However, resolution of the stereo and the bedroom furniture offset is not as simple. Plaintiff points out that Apryl took possession of the stereo from the former marital residence. Plaintiff contends that Apryl, as heir to the decedent, was entitled to do so, and thus defendant has no right to an offset. As to the bedroom furniture, including what was noted as Amy's headboard, footboard, dresser, mirror, armoire and nightstand, plaintiff points out that testimony showed that it belonged to Amy. Thus, plaintiff contends the trial court erred by giving defendant an offset based on these items because they never belonged to defendant.
    Defendant argues that N.C. Gen. Stat. § 28A-15-2(a) (2001) applies and operates to give defendant at least temporary title to all the personal property. See Wright v. Smith, 151 N.C. App. 121, 123, 564 S.E.2d 613, 615 (2002). N.C. Gen. Stat. § 28A-15-2(a) (2001) provides:            (a) Personal Property. -- Subsequent to the death of the decedent and prior to the appointment and qualification of the personal representative or collector, the title and the right of possession of personal property of the decedent is vested in his heirs; but upon the appointment and qualification of the personal representative or collector, the heirs shall be divested of such title and right of possession which shall be vested in the personal representative or collector relating back to the time of the decedent's death for purposes of administering the estate of the decedent. But, if in the opinion of the personal representative, his possession, custody and control of any item of personal property is not necessary for purposes of administration, such possession, custody and control may be left with or surrendered to the heir of devisee presumptively entitled thereto.

    We agree with defendant in regard to the stereo. The parents of the decedent were duly appointed co-administrators of his estate. By operation of the above statute, personal property of the decedent was titled in defendant. Testimony showed that the stereo did indeed belong to decedent. It does not appear in the record that a decision had been made by defendant to relinquish title in accordance with the statute, thus title remained with defendant, and it was properly granted an offset.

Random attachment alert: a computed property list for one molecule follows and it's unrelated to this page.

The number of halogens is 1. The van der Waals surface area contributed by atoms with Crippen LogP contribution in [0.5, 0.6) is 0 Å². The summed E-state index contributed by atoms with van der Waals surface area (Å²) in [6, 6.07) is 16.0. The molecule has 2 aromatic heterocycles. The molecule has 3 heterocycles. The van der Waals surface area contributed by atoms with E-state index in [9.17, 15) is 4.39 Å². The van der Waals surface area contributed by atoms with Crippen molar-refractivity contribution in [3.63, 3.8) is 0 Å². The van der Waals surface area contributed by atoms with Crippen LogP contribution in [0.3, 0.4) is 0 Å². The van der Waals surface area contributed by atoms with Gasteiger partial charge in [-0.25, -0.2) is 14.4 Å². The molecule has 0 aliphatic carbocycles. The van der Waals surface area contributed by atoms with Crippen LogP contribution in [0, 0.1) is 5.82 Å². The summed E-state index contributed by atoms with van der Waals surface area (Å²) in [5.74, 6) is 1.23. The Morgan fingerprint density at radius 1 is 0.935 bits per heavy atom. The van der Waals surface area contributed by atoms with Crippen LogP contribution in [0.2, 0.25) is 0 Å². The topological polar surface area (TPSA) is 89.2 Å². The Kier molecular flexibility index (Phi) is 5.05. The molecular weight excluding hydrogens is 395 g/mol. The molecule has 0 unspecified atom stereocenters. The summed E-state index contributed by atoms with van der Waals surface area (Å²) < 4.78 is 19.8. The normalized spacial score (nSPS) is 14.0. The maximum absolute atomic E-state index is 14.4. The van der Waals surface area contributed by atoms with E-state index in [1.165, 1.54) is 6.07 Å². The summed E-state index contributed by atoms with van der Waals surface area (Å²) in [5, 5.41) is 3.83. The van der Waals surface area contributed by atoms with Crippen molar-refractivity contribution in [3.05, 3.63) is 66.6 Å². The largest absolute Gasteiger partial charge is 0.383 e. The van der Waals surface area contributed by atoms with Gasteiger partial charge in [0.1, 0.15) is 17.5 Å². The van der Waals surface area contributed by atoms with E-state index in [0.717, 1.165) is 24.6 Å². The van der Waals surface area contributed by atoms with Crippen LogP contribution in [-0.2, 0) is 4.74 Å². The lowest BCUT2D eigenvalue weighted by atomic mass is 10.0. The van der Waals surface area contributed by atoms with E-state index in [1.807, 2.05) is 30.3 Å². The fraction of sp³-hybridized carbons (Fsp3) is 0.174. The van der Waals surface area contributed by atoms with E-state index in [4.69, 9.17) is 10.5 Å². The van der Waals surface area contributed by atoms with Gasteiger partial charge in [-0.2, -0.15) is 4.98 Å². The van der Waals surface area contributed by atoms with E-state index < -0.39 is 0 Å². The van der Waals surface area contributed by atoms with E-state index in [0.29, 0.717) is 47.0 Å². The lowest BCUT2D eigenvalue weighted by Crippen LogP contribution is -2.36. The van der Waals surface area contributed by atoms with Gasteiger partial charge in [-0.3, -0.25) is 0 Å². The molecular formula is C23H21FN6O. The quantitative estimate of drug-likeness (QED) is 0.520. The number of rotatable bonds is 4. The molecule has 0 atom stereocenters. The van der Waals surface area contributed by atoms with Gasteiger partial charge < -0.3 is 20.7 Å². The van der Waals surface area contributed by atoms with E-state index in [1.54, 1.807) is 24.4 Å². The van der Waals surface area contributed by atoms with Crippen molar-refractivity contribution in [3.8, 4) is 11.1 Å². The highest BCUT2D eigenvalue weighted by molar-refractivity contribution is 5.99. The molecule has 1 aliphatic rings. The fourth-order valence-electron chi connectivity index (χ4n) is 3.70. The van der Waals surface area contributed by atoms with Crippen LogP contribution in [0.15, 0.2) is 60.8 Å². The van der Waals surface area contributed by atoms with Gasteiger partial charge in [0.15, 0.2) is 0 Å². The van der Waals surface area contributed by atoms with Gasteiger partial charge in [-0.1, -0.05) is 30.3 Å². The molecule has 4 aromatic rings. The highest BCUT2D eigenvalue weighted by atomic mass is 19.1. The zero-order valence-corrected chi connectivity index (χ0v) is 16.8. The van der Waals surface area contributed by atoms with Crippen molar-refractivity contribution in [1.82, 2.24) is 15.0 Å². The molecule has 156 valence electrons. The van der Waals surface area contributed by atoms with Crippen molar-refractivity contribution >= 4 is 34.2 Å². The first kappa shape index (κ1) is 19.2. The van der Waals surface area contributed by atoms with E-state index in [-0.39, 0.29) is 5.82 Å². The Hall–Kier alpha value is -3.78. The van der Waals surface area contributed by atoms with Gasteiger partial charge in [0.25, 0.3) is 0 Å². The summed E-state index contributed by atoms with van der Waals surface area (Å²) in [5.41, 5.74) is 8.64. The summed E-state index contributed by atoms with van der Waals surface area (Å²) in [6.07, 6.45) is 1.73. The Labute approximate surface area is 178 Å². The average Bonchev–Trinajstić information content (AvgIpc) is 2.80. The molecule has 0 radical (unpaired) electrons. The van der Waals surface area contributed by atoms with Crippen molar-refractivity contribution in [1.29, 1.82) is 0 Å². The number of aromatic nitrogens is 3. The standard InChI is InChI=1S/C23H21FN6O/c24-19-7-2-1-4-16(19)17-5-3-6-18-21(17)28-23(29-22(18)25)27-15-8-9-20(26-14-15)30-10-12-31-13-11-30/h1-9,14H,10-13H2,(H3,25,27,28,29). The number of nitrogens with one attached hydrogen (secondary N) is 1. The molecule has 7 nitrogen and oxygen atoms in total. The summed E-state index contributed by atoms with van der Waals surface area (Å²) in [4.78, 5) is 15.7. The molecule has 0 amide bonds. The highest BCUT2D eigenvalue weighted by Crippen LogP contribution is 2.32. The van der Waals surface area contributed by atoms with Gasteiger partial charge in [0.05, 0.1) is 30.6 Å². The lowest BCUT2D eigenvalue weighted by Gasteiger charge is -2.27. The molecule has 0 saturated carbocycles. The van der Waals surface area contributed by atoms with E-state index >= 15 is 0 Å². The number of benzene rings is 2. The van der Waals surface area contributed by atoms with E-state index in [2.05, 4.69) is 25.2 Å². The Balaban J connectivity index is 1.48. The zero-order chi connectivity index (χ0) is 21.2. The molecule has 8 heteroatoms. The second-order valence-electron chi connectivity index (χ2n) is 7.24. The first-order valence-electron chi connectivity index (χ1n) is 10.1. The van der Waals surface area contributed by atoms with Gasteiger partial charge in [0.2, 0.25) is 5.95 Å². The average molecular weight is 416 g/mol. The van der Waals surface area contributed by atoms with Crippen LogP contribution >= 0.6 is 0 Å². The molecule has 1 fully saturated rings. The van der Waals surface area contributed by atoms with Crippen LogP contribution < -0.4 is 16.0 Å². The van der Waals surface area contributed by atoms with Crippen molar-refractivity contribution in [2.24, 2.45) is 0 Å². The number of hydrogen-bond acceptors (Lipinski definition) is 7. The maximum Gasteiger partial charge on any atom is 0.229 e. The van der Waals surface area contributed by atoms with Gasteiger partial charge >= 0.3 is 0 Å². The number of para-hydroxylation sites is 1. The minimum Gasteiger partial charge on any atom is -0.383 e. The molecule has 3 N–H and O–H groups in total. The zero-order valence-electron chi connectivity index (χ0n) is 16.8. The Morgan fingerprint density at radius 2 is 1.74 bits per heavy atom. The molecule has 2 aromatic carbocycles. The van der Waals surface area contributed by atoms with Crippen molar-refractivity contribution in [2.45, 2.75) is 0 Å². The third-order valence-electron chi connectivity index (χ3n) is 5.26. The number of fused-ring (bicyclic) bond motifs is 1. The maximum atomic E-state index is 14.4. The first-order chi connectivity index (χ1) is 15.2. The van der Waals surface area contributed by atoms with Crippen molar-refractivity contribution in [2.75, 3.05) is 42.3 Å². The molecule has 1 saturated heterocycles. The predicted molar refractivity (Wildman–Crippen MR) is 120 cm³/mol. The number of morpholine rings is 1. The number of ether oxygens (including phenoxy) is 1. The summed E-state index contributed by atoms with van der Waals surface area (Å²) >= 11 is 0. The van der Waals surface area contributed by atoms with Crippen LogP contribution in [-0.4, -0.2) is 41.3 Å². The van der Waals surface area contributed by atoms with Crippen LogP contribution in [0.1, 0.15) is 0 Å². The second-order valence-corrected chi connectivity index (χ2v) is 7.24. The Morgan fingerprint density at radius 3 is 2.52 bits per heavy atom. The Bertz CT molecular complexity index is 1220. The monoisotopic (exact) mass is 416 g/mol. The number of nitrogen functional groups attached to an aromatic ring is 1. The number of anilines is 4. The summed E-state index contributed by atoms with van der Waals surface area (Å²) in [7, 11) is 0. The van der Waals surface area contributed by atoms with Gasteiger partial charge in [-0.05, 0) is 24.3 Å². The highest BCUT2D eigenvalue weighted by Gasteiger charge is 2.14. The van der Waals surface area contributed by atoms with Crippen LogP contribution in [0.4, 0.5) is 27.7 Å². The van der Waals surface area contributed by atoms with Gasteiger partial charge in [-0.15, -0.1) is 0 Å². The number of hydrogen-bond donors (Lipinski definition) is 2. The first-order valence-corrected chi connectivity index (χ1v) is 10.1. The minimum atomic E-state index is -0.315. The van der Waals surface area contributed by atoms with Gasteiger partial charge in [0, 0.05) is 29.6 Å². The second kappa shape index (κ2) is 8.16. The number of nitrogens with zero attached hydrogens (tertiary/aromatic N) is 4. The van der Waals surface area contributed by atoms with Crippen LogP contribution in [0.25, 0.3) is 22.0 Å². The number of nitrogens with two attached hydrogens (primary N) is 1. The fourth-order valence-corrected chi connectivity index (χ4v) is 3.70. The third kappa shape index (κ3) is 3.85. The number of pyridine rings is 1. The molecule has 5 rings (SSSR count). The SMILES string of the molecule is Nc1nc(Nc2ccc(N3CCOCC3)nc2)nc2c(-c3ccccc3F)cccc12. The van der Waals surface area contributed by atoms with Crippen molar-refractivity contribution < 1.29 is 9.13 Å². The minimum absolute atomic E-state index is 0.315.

However, as to Amy's bedroom furniture, testimony showed that the bedroom furniture on the list belonged to Amy outright, and not the estate. Amy testified that they were Christmas gifts from her mother and father. Thus, these items were not the personal property of decedent, and the statute had no effect on them. They were, for all intents and purposes, titled to Amy. In this, plaintiff iscorrect that it was improper to grant defendant an offset for the full $1,500.00 (this figure included a queen mattress and rail which belonged to decedent and all of Amy's bedroom furniture.). Thus, this offset must be revalued consistent with this opinion.
    Further, testimony concerning the fan showed that at no point did it ever belong to decedent. This offset was also improper.
    This brings the proper offset total to $2,400.00 ($4,020.00, minus $1,500.00, minus $80, minus $40), plus whatever value is placed on the queen mattress and rails. This assignment of error is sustained in part, as to the kitchen items, bedroom furniture, and fan, and overruled as to the remainder.
    Finally, plaintiff contends that defendant should not receive any attorney fees. As this Court has sustained the trial court's rulings and affirmed that defendant, even after minor changes, is the prevailing party, the trial court's award of attorney's fees, permitted pursuant to paragraph 40 of the 1993 agreement, is also affirmed.
    Affirmed in part; reversed in part.
    Judges TYSON and CALABRIA concur.
    Report per Rule 30(e).